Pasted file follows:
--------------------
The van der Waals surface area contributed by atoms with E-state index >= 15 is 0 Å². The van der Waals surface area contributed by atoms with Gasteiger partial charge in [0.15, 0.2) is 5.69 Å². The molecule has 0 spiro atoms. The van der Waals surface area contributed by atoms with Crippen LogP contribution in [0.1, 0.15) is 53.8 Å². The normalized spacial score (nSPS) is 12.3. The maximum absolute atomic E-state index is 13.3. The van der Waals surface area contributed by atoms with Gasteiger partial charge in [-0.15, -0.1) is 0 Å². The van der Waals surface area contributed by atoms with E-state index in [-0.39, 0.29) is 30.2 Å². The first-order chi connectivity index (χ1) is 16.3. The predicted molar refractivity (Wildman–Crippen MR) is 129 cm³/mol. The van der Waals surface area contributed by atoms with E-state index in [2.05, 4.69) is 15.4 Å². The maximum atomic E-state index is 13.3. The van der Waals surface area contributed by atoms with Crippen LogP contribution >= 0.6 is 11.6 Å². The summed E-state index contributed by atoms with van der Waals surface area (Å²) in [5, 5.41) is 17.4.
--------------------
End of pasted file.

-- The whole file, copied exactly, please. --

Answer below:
The van der Waals surface area contributed by atoms with E-state index >= 15 is 0 Å². The van der Waals surface area contributed by atoms with Gasteiger partial charge in [0.15, 0.2) is 5.69 Å². The molecule has 0 spiro atoms. The van der Waals surface area contributed by atoms with Crippen LogP contribution in [0.1, 0.15) is 53.8 Å². The normalized spacial score (nSPS) is 12.3. The maximum absolute atomic E-state index is 13.3. The van der Waals surface area contributed by atoms with Gasteiger partial charge in [-0.15, -0.1) is 0 Å². The van der Waals surface area contributed by atoms with E-state index in [-0.39, 0.29) is 30.2 Å². The first-order chi connectivity index (χ1) is 16.3. The predicted molar refractivity (Wildman–Crippen MR) is 129 cm³/mol. The van der Waals surface area contributed by atoms with E-state index in [2.05, 4.69) is 15.4 Å². The maximum atomic E-state index is 13.3. The van der Waals surface area contributed by atoms with Crippen LogP contribution >= 0.6 is 11.6 Å². The summed E-state index contributed by atoms with van der Waals surface area (Å²) in [5, 5.41) is 17.4.